The end of the 19th century saw the entrepreneurial move of fragrance businesses into targeting middle class women. It was also during this time that synthetic ingredients were first used in perfumes. The flappers of the 1920s were one of its first fans. After WWII, fashion designers and perfumers introduced 'character fragrance' which catered to different personalities.

The 1950s era introduced the first eaux de toilette for men and this was also the time that Estee Lauder introduced her house's first perfume. During the 1960s, the lighter, milder eau fraiches ruled. It was in the 1970s when perfumes were worn to promote a message, whether the wearer was romantic, provocative or just plain natural.

The materialistic 80s saw the emergence of designer and fruity scents as men and women became more aware of their bodies in tune with the elements. The 90s introduced more natural scents, fragrances that evoked the smell of water, air, earth and sea.

How scents were extracted
Direct application, crushing, mixing, soaking and burning were the first few methods employed to extract scent. It was the highly-respected Arabian philosopher and physician Avicenna who used the process of distillation to obtain essential oils from roses. The result was the delicately scented rose water which became very popular. As opposed to the earlier crushed petals mixed with heavy oils, rose water was light and refreshing.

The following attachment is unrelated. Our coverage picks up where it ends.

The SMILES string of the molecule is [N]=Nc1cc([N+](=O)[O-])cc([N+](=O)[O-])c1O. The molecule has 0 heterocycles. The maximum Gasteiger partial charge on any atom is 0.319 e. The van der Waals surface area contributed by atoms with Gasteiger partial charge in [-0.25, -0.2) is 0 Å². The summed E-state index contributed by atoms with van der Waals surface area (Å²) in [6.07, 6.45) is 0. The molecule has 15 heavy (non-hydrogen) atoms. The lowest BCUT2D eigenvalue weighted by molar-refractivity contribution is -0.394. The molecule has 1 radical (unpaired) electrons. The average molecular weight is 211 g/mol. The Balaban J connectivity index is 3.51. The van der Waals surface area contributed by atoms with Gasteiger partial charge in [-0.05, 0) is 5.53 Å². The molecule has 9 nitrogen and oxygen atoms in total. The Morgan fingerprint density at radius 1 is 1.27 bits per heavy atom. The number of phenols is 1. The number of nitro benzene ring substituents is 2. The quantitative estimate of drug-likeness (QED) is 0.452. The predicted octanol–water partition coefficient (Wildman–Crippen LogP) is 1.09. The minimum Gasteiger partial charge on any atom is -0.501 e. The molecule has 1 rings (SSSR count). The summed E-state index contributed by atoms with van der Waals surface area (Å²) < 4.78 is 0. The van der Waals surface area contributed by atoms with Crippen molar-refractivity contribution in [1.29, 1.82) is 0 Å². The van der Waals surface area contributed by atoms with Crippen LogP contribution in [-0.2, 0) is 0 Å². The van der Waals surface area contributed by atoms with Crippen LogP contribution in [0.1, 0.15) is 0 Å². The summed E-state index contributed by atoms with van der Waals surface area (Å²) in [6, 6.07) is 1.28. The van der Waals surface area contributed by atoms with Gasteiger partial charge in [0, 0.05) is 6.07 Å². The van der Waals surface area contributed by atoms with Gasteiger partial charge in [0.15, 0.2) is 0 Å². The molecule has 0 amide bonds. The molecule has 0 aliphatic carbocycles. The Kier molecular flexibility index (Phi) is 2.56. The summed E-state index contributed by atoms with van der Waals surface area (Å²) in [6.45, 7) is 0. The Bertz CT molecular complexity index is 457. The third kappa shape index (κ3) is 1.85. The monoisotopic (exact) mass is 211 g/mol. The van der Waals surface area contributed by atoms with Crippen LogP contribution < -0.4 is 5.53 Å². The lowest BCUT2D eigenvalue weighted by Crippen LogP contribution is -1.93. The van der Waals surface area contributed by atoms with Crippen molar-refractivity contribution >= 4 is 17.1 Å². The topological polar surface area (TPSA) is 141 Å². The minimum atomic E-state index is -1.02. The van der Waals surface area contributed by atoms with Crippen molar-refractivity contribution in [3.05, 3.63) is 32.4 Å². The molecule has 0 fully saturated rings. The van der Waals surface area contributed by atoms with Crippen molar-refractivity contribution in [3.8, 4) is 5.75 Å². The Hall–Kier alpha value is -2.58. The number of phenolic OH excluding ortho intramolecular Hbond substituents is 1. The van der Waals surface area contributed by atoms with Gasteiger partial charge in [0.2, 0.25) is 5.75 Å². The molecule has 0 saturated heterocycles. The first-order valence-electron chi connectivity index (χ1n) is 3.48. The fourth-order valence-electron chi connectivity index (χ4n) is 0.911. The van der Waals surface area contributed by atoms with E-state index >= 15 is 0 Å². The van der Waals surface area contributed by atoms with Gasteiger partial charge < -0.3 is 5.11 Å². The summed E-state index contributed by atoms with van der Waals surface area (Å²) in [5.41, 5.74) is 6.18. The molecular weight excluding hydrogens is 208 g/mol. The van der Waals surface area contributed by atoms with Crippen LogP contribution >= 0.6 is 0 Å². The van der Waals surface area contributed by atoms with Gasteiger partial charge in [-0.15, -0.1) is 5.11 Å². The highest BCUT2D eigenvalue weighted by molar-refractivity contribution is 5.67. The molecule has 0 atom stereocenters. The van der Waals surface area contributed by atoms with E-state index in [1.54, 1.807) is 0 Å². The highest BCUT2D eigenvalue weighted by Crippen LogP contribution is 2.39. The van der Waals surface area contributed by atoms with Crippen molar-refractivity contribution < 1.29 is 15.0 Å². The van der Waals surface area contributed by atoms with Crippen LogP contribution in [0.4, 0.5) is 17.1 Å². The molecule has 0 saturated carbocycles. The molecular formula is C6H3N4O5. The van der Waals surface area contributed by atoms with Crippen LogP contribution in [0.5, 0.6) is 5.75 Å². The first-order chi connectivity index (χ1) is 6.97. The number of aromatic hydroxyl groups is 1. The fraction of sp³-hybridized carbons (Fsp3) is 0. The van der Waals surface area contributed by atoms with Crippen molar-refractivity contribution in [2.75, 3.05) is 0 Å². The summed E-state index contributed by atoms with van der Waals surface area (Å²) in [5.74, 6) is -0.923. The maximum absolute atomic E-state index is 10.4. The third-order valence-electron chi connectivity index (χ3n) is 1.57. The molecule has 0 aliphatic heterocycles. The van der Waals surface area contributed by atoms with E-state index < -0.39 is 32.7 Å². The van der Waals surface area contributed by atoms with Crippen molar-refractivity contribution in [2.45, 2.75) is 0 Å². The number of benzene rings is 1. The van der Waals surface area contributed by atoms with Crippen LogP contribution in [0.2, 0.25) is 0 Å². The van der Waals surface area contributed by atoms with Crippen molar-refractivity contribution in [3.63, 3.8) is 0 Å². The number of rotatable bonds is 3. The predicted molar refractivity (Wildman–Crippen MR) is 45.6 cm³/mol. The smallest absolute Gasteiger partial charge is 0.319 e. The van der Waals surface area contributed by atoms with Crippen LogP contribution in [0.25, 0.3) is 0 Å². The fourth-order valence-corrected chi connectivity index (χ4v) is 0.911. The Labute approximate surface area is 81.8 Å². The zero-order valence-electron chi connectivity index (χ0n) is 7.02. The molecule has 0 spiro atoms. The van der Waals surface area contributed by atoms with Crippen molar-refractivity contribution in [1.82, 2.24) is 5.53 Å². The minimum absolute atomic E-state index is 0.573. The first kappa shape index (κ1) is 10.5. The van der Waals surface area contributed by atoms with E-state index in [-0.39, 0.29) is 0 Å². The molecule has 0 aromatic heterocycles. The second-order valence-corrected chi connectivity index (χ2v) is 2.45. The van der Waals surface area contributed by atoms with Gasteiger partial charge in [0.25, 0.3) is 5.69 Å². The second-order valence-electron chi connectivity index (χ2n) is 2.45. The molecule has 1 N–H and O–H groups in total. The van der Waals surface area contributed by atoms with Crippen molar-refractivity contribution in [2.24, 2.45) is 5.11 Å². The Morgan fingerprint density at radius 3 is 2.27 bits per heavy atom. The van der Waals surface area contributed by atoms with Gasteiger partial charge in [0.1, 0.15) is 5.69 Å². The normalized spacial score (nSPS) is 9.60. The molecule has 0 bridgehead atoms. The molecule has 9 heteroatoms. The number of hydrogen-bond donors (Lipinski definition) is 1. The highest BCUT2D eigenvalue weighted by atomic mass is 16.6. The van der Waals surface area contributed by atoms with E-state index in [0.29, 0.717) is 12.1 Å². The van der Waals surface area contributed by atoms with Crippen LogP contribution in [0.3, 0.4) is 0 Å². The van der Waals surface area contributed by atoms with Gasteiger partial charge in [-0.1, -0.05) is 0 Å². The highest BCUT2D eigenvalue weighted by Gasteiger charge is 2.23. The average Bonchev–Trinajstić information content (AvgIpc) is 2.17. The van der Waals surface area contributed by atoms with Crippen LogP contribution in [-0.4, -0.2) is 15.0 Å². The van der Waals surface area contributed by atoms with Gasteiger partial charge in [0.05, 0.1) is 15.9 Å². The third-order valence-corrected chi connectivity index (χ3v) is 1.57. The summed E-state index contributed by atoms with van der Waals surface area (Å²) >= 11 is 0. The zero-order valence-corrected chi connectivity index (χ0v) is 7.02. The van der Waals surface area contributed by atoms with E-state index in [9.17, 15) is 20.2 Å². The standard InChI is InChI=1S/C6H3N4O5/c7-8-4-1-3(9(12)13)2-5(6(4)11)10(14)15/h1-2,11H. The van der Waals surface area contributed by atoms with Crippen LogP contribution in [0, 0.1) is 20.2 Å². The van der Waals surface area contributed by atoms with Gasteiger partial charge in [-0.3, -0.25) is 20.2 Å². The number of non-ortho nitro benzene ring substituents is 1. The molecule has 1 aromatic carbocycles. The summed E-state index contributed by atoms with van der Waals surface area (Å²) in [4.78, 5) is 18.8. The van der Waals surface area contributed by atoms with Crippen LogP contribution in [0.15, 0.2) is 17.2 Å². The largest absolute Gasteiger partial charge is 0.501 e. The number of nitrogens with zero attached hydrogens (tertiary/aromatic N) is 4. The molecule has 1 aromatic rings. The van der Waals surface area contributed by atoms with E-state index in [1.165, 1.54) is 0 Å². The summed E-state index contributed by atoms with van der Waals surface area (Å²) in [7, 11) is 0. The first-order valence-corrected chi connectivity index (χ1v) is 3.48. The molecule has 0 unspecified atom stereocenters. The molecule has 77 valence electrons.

Modern methods of extraction along with the use of chemical synthesis to create a unique scent have greatly improved the method of extracting oils and creating a fragrance. Perfume is now enjoyed in major categories like floral, oriental, fruity, green marine, floriental and chypre.

The concentrations of fragrance
Perfume or parfum is made from 22% essential oils. It is the most expensive type of fragrance and has the most concentration, followed by the eau de parfum which contains about 15 to 22% of essential oils. Eau de toilette is made with 8 to 15% essential oils while the eau de cologne contains just 4%. The lightest form of fragrance is the eau fraiche, which contains 1 to 3%.

The packaging of scent
Some of the first containers used for perfumes were made of gold and alabaster, used by Greeks to hold liquid perfume. These were basically oils mixed with fragrant powders. The Egyptians used porcelain, stone, glass and ebony to store their scents, aside from gold and alabaster.

Modern storage of perfume is mainly relegated to glass containers. New designs have given us more and more choices in perfume packaging from the provocative to the simple, from the classic to the playful, each bottle reflected the essence of what it contained.

There is so much magic and attraction to using perfume that people actually refer to 'wearing' it instead of 'using' it. What makes it hard to define is that choices are made based on an individual's preferences, affording perfume the kind of uniqueness and numinous quality that is sure to keep it on our shelves for centuries to come.